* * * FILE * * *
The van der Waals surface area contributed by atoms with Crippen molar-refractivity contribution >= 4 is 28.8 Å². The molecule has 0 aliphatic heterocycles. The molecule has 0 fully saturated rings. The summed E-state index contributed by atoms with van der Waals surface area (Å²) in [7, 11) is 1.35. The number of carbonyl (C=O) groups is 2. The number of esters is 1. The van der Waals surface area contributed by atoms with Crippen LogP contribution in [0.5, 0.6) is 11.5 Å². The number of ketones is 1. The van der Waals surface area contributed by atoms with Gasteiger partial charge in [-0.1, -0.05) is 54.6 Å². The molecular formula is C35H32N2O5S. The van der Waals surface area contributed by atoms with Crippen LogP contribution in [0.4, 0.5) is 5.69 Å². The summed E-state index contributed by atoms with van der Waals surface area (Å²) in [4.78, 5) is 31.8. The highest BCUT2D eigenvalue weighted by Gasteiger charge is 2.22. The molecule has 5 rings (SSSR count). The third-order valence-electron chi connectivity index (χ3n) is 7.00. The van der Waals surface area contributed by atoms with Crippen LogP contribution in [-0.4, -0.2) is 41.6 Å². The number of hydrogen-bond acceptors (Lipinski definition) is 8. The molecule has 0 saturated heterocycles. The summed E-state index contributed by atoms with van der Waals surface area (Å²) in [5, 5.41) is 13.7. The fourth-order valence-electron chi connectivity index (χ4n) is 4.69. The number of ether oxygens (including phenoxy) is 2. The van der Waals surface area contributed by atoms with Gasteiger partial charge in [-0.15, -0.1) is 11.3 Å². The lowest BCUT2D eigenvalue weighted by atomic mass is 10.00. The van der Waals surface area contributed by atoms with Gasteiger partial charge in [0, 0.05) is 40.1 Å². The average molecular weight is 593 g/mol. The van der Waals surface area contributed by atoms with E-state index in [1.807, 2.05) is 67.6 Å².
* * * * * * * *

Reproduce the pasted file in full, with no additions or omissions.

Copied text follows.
The van der Waals surface area contributed by atoms with Crippen molar-refractivity contribution >= 4 is 28.8 Å². The molecule has 0 aliphatic heterocycles. The molecule has 0 fully saturated rings. The summed E-state index contributed by atoms with van der Waals surface area (Å²) in [7, 11) is 1.35. The number of carbonyl (C=O) groups is 2. The number of esters is 1. The van der Waals surface area contributed by atoms with Crippen LogP contribution in [0.5, 0.6) is 11.5 Å². The number of ketones is 1. The van der Waals surface area contributed by atoms with Gasteiger partial charge in [-0.1, -0.05) is 54.6 Å². The molecular formula is C35H32N2O5S. The van der Waals surface area contributed by atoms with Crippen LogP contribution in [0.4, 0.5) is 5.69 Å². The summed E-state index contributed by atoms with van der Waals surface area (Å²) in [4.78, 5) is 31.8. The highest BCUT2D eigenvalue weighted by Gasteiger charge is 2.22. The molecule has 5 rings (SSSR count). The third-order valence-electron chi connectivity index (χ3n) is 7.00. The van der Waals surface area contributed by atoms with Crippen LogP contribution in [-0.4, -0.2) is 41.6 Å². The number of hydrogen-bond acceptors (Lipinski definition) is 8. The molecule has 0 saturated heterocycles. The summed E-state index contributed by atoms with van der Waals surface area (Å²) in [5, 5.41) is 13.7. The fourth-order valence-electron chi connectivity index (χ4n) is 4.69. The number of ether oxygens (including phenoxy) is 2. The van der Waals surface area contributed by atoms with Gasteiger partial charge in [-0.15, -0.1) is 11.3 Å². The lowest BCUT2D eigenvalue weighted by atomic mass is 10.00. The van der Waals surface area contributed by atoms with Gasteiger partial charge in [0, 0.05) is 40.1 Å². The average molecular weight is 593 g/mol. The van der Waals surface area contributed by atoms with E-state index in [1.807, 2.05) is 67.6 Å².